The Confinement of Jesus

I looked into my heart the other day and was surprised to find Jesus there. He was sitting in a barren one-room cabin, its walls and floors composed of ashy-brown, worn, wooden planks.

It was the sort of house I’ve envisioned situated on the Midwestern Plains when reading a Louis L’Amour novel or Little House on the Prairie. Where I would have expected to find a cowboy or Laura Ingalls Wilder, I found Jesus. The air was a tad stifling and the lighting was dim. He was seated in the center of the room on a ladderback chair with no cushion.

Disconcerted, I asked him what he was doing there. He reminded me that I had invited him. I wanted to roll my eyes. I knew that. My question was more basic. “No, I mean in this room – why are you sitting here? Wouldn’t you rather be romping through that meadow out there?” I pointed toward a small, four-paned window through which grasses and wildflowers could be seen swaying in the breeze. At least he had a view.

I don’t recall his exact response. What he did convey, quite kindly, was that I hadn’t extended my invitation of him to include the field, or the greater expanse of my heart.

“So you’ve been sitting in this cramped little room the whole time?” I demanded. “That’s crazy! Haven’t you gone crazy?” It seemed ridiculous to me that, powerful as he is, Jesus would submit to confinement in this drab, tiny space.

“Let’s at least brighten the place up a bit,” I offered. “I can throw a rug on the floor, put a cushion on that chair, hang a valance over the window, a picture on the wall, and stick a floor lamp over in that corner. If you’re going to hang out in here, we may as well spruce it up.”

It’s not that I wouldn’t love to stretch my legs and amble through that field of wildflowers with you, he suggested softly. I’d love to wander the vast reaches of your heart.

“Well, why don’t you? What’s keeping you? Open the door and walk out!” I was, frankly, indignant at what I took to be feigned helplessness. But, strangely, he did not appear timid or even irritated about his plight.

He looked upon me tenderly. It was an expression difficult for me to explain because the images that pop to mind don’t quite fit. It was not a face of condescension, offering pity with a slight shake of the head and a quiet “Tut, tut, Sweetie.” It wasn’t accompanied by an exasperated “Oh, please!” sigh.

What he did convey had such an absence of judgment and defense that I almost didn’t recognize the thing that was present. This sounds corny, but I think it was love. Real, honest love. Suddenly, I realized that Jesus, of all people, respected my boundaries. He only occupied as much of my heart, as much of my life, as I allowed.

I was shocked to find how little and meager that space actually was – so uncomfortably shocked that I jumped to apologetically explain.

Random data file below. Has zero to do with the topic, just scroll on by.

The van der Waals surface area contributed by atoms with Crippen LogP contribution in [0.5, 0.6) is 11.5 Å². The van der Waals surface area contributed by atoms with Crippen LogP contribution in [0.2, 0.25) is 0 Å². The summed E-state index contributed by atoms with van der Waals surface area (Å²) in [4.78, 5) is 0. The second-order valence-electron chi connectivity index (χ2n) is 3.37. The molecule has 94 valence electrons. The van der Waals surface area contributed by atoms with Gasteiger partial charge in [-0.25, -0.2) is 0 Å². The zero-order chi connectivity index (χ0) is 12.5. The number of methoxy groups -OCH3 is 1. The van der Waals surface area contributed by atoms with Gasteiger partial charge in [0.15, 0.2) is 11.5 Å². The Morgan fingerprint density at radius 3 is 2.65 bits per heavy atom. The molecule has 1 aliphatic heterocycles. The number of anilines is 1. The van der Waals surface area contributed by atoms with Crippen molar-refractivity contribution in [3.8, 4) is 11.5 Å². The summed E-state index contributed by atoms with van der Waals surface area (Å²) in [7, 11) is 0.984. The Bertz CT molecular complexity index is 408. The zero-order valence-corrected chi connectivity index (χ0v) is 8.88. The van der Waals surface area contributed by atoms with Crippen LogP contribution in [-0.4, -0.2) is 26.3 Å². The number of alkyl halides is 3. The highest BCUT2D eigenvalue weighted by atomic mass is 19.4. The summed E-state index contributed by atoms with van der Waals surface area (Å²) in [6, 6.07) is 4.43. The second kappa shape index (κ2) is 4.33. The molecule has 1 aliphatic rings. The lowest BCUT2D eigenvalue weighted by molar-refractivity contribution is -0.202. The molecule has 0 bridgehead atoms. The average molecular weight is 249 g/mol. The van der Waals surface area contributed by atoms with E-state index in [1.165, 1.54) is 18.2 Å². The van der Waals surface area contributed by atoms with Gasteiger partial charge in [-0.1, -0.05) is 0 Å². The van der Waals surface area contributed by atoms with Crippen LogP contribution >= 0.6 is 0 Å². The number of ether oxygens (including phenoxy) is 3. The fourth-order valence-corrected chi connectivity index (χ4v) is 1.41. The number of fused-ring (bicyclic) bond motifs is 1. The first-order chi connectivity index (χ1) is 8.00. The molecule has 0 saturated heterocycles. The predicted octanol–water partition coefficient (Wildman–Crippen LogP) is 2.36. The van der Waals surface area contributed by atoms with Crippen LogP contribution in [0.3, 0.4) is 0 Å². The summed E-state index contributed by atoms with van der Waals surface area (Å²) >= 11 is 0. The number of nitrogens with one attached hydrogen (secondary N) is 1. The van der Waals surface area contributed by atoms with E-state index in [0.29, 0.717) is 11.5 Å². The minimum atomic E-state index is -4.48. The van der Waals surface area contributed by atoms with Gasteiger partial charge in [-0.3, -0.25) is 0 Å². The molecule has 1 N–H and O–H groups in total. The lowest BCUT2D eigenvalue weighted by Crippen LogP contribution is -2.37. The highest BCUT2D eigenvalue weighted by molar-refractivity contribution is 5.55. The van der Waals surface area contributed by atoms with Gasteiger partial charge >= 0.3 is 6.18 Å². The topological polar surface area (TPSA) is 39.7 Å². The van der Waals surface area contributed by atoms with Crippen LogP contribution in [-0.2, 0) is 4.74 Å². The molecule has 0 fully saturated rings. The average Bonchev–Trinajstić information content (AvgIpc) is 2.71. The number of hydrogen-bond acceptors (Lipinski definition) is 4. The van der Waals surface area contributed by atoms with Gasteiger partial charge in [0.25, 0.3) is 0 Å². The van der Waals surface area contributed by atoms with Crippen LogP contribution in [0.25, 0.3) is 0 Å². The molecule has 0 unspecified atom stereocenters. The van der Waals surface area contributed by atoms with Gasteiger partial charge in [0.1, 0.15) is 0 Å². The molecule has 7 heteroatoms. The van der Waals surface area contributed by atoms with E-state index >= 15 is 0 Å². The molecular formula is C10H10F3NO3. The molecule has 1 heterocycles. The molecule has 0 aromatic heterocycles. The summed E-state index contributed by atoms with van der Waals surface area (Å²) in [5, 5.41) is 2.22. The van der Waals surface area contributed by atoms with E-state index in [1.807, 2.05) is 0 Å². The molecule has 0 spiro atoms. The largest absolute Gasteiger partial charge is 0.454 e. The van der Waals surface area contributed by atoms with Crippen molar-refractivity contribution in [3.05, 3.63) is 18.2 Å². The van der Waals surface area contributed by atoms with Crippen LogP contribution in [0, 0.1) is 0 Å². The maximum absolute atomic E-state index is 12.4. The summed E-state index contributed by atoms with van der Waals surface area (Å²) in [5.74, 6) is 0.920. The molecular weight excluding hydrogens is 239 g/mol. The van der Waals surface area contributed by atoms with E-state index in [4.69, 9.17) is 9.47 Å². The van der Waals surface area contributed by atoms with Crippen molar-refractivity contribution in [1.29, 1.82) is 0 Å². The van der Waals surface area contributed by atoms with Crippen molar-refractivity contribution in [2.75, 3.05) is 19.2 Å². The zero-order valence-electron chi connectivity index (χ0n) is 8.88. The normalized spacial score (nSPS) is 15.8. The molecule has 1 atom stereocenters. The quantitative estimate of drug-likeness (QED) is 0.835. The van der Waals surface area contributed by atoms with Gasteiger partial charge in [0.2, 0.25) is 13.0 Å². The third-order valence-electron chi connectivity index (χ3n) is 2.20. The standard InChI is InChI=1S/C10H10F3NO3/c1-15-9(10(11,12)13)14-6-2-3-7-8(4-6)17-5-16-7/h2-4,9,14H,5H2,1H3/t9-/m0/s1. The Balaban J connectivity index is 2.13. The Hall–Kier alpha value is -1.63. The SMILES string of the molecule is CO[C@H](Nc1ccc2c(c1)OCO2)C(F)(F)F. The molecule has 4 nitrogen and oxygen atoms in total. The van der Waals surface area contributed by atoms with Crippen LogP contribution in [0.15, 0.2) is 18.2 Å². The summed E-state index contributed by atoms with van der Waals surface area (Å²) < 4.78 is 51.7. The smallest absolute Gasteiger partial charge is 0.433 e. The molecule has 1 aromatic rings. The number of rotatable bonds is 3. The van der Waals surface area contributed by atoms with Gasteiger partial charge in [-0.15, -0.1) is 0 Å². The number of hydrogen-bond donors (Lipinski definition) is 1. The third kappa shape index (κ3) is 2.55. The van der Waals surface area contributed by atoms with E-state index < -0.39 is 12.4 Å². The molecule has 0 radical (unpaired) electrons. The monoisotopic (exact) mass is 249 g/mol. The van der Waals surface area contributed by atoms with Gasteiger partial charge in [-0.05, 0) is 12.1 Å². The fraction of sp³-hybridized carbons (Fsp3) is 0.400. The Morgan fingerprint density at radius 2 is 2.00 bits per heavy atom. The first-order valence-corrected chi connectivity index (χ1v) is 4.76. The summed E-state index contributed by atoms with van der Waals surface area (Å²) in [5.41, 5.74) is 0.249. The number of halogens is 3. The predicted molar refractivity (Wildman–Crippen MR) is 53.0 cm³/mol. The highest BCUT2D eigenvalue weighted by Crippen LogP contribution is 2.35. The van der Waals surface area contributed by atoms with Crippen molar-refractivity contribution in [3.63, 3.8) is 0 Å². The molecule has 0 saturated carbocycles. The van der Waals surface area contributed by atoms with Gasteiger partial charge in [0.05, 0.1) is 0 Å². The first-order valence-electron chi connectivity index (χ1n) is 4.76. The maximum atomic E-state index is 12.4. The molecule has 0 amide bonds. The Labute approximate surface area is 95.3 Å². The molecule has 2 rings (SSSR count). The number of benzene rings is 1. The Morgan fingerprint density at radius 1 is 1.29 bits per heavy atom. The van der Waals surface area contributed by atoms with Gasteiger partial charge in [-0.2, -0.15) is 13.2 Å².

“Oh, well, you see . . .” I started in. “I mean, I know that meadow out there looks kind of pretty right now, and I guess I’d be okay with you stretching your legs in it every now and again, but maybe you should let me know before you do – you know, just so I can make sure it’s safe, because conditions change.”

Onward I blurted, “I mean, even right now, I know there are some gopher holes, tangled barbed wire, and rock piles out there. I’ve even seen a couple of snakes. I’m working on getting that stuff cleared up – though truth be told, I’m not sure there’s much I can do about the snakes. Anyway, I’m working hard on cleaning that field up, I really am, and I think I’m making some good progress, but I’m afraid there’s still some pretty dangerous stuff out there and I wouldn’t want you to go too far. I think it’s best, for now, if you don’t have to get caught up in it.”

“Well, anyway, it’s great, amazing really, that you stuck around, especially in here! I appreciate it – it means a lot to me.” I took a deep breath and tried to smile.

I could sense, when offering my explanations of the need for his restricted perimeter, that he already knew my terrain and it didn’t worry him. Though I feared that his aim in getting out would be to expose me or tear me up, I could discern no such motive. But he did want out. He wanted to inhabit my whole heart. He wanted to participate in my full life. And I left.

I left saying, “At least it looks a little better in here, eh? Can I get you anything more before I go? A glass of water, a book to read? Here, I’ll put a little table by your chair so you can set stuff on it. Okay – good seeing you! Take care!”

I left him there free to pace about that hovel in my heart, almost proud that I was so generous as to not bind and gag him on my way out.

Yet, I haven’t been able to leave the encounter. What do I do with the knowledge that I’m keeping Jesus, the God of the Universe, locked in a room in my heart?

Jesus, who wants to be bounding through fields of wildflowers with me, who wants to be mucking through the messes, tearing down fences, and hanging out in the dark places when I hide in bed with the covers pulled over my head.

It makes me nervous, and rather embarrassed, to realize that he remains – eager and ready – available and giving his love to me, as much love as I will choose to receive. He is waiting, simply waiting, on me to be willing.

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